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What is third-party liability?

Readers are asked to imagine driving down a busy New Haven street. As they work their way through traffic, navigate around pedestrians and avoid bicyclists, a large commercial truck suddenly hits them from behind. As a result of the collision, the victim-driver suffers broken bones, a concussion and other forms of physical injury and loss.

After the victim is treated for their harm and is able to return to their home, they may feel compelled to seek the recovery of their damages. It is not fair that they may have to pay out of pocket for the harm they suffered due to the truck driver's negligence. In such a case, a victim may choose to file a personal injury lawsuit. However, knowing what parties to include as possible defendants may be tricky for someone who has never had to confront personal injury legal issues before.

In such a case, the victim will likely include the truck driver as a defendant in their claim. If the truck driver was driving on behalf of their employer or another entity, they victim may include that party or entity as well. This is what is known as third-party liability. Even though the truck's owner or the company that employed the truck driver was not present at the time of the crash, liability may extend to them because they put the driver on the road to perform some task.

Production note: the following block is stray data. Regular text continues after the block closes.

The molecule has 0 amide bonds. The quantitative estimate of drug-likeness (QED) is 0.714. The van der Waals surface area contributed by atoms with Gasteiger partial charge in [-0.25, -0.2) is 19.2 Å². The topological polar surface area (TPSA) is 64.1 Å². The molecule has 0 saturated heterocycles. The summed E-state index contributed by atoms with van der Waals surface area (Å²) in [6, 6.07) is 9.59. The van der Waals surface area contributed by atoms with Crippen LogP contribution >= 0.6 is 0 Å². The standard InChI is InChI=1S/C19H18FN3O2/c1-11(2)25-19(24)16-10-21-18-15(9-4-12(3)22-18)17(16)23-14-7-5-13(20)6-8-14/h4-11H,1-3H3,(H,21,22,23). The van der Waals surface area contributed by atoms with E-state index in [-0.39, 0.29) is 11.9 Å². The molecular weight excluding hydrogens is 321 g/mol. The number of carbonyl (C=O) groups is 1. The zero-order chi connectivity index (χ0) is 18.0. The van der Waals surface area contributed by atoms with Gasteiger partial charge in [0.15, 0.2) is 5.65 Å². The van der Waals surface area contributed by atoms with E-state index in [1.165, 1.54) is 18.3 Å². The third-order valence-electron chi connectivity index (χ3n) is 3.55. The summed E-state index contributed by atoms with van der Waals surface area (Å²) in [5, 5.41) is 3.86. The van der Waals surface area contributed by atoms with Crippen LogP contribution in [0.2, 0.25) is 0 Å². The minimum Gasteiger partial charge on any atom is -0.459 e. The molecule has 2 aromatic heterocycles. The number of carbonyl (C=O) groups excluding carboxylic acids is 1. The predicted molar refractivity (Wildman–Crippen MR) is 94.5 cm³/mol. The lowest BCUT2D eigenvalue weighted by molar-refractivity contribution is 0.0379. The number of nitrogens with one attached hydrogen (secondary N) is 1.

Third-party liability in car accident cases can extend to companies, insurers and many others. It is important that victims include the full range of possible defendants in their personal injury claims on their pleadings to ensure that their cases are as complete as possible when they go to trial.

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